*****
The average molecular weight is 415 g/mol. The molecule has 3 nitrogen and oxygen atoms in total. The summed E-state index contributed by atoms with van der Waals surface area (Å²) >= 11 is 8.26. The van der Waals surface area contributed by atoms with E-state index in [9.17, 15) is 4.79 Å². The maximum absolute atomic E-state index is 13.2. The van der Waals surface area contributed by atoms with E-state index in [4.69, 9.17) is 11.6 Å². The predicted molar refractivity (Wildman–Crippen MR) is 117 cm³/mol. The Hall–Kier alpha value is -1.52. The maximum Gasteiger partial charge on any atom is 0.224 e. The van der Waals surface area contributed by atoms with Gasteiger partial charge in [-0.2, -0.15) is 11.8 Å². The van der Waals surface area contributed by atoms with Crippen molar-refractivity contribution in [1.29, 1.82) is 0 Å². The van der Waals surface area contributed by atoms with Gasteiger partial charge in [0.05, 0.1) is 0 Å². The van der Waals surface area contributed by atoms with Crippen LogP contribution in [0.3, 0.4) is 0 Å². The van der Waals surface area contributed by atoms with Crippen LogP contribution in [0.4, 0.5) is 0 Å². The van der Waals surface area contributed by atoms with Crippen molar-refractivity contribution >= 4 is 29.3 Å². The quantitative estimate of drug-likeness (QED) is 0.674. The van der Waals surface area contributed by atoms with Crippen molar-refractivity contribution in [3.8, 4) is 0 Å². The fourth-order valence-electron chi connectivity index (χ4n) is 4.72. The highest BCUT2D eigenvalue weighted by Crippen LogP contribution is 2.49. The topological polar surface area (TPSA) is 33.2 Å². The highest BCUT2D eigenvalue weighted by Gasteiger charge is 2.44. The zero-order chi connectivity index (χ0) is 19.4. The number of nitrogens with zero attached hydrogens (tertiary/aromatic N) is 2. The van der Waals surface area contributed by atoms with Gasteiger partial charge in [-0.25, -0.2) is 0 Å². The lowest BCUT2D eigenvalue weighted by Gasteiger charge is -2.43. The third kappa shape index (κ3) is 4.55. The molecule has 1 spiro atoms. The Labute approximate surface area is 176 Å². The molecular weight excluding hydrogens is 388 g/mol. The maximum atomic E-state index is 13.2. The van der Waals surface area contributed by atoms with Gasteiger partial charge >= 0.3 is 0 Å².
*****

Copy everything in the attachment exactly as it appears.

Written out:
The average molecular weight is 415 g/mol. The molecule has 3 nitrogen and oxygen atoms in total. The summed E-state index contributed by atoms with van der Waals surface area (Å²) >= 11 is 8.26. The van der Waals surface area contributed by atoms with E-state index in [9.17, 15) is 4.79 Å². The maximum absolute atomic E-state index is 13.2. The van der Waals surface area contributed by atoms with E-state index in [4.69, 9.17) is 11.6 Å². The predicted molar refractivity (Wildman–Crippen MR) is 117 cm³/mol. The Hall–Kier alpha value is -1.52. The maximum Gasteiger partial charge on any atom is 0.224 e. The van der Waals surface area contributed by atoms with Gasteiger partial charge in [-0.2, -0.15) is 11.8 Å². The van der Waals surface area contributed by atoms with Crippen molar-refractivity contribution in [1.29, 1.82) is 0 Å². The van der Waals surface area contributed by atoms with Gasteiger partial charge in [0.05, 0.1) is 0 Å². The van der Waals surface area contributed by atoms with Crippen LogP contribution in [0.3, 0.4) is 0 Å². The van der Waals surface area contributed by atoms with Crippen LogP contribution in [0.4, 0.5) is 0 Å². The van der Waals surface area contributed by atoms with Crippen molar-refractivity contribution >= 4 is 29.3 Å². The quantitative estimate of drug-likeness (QED) is 0.674. The van der Waals surface area contributed by atoms with Crippen molar-refractivity contribution in [3.8, 4) is 0 Å². The fourth-order valence-electron chi connectivity index (χ4n) is 4.72. The highest BCUT2D eigenvalue weighted by Crippen LogP contribution is 2.49. The topological polar surface area (TPSA) is 33.2 Å². The highest BCUT2D eigenvalue weighted by Gasteiger charge is 2.44. The zero-order chi connectivity index (χ0) is 19.4. The number of nitrogens with zero attached hydrogens (tertiary/aromatic N) is 2. The van der Waals surface area contributed by atoms with Gasteiger partial charge in [-0.25, -0.2) is 0 Å². The lowest BCUT2D eigenvalue weighted by Gasteiger charge is -2.43. The third kappa shape index (κ3) is 4.55. The molecule has 1 spiro atoms. The Labute approximate surface area is 176 Å². The molecular weight excluding hydrogens is 388 g/mol. The maximum atomic E-state index is 13.2. The van der Waals surface area contributed by atoms with Gasteiger partial charge >= 0.3 is 0 Å².